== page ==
Cynthia Nixon asked weary New York City subway riders to talk about their commutes on social media on Thursday morning and call out Gov. Andrew Cuomo’s “sham subway plan.”
The appeal by Nixon, who is challenging Cuomo for governor this year, encouraged riders to flood their Twitter, Facebook, Instagram and other social media pages with “stories of your nightmarish subway commute” and the hashtags #CuomosMTA, #FixOurSubway, and #CynthiaForNY from 7 to 9 a.m.
“We need to let voters know that the emergency rescue of our subway system will be a top priority for Cynthia Nixon as Governor of New York. Getting to work on time shouldn’t be an impossible task,” reads a Google doc that she shared on Twitter.
The campaign sent out sample social media posts for people to use and even created T-shirts using her ads’ imagery:
Nixon has for years criticized Cuomo’s administration, going so far as to call it an “exercise in living with disappointment, dysfunction and dishonesty,” and she’s been particularly critical of his inaction on fixing the subway system.
From delays to overcrowding to fare hikes and everything in between, the city’s subway system has been in desperate need of an overhaul for decades. Nixon has been seen riding the subway all over the city and has been late to campaign events because of the MTA’s unreliability, all in an effort to tell angry New Yorkers that she’s here to help everyone get to work on time.
Thursday morning’s campaign received much praise on Twitter, with many remarking on the advertisements and sharing their commuting plight:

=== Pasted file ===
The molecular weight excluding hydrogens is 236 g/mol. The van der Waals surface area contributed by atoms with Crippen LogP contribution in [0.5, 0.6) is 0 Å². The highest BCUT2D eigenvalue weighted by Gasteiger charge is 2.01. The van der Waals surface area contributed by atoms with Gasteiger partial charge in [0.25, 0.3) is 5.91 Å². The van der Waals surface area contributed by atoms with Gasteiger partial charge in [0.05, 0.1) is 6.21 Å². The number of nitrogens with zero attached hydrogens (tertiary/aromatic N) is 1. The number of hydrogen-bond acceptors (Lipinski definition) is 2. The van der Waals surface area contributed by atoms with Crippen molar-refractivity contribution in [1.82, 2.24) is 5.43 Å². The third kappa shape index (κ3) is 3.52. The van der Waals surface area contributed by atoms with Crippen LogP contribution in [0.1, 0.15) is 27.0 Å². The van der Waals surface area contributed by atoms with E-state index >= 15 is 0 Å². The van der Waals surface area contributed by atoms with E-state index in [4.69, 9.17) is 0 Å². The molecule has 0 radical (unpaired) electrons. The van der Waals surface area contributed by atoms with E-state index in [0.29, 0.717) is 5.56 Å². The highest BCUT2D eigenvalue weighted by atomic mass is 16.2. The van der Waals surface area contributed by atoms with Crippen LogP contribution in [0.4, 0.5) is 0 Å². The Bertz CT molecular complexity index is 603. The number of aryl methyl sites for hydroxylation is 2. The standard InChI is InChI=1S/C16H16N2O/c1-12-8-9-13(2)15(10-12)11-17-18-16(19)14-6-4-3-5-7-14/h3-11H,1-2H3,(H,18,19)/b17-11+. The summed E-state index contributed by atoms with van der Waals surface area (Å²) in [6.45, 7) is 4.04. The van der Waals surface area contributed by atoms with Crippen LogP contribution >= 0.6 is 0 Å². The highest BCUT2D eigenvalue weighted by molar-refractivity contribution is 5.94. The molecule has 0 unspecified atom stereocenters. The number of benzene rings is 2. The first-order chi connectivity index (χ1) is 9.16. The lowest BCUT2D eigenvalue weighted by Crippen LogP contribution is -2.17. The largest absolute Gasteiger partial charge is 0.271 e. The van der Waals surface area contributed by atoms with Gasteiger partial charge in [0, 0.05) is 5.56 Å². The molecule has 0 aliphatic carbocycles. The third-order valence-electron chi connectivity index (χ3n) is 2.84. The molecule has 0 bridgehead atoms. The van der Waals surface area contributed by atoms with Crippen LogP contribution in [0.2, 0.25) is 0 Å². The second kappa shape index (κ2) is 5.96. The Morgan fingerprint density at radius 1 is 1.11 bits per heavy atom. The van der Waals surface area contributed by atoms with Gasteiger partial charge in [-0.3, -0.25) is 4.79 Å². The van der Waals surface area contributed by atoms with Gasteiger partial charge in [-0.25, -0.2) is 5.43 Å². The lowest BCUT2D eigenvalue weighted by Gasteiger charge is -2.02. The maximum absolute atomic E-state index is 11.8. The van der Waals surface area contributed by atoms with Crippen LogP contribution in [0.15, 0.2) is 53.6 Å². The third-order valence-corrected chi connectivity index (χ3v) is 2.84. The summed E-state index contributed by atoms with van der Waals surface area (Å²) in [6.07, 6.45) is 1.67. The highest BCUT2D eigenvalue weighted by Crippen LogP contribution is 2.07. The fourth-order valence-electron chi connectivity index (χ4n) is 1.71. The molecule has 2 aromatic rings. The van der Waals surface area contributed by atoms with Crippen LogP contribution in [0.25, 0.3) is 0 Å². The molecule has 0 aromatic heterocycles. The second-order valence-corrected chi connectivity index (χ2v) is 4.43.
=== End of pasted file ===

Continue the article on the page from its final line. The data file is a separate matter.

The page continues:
In an email to HuffPost, a spokeswoman from Cuomo’s office said of the ad campaign, “Actors are trained to make fiction sound believable and this morning’s performance was more of the same. We share Ms. Nixon’s frustration with the delay of much needed subway repairs ― she should call her friend the Mayor and ask why he refused to fully fund the subway action plan for nearly a year.”
Nixon’s campaign comes at a pivotal time for New Yorkers, particularly for those who travel between Brooklyn and Manhattan on the L line.
The L train will shut down for 15 months starting next year for repairs to the Canarsie tunnel, which was damaged in 2012 by flooding from Superstorm Sandy. The L line transports 24,100 people per hour across the East River during the morning rush, and the MTA is expecting up to 80 percent of those riders to opt for subway alternatives, despite those alternatives not being remotely sufficient to handle the upcoming spike in ridership.
NYC’s exhausted subway riders are hoping that whoever is in the governor’s mansion next year can help make their commutes a little less painful.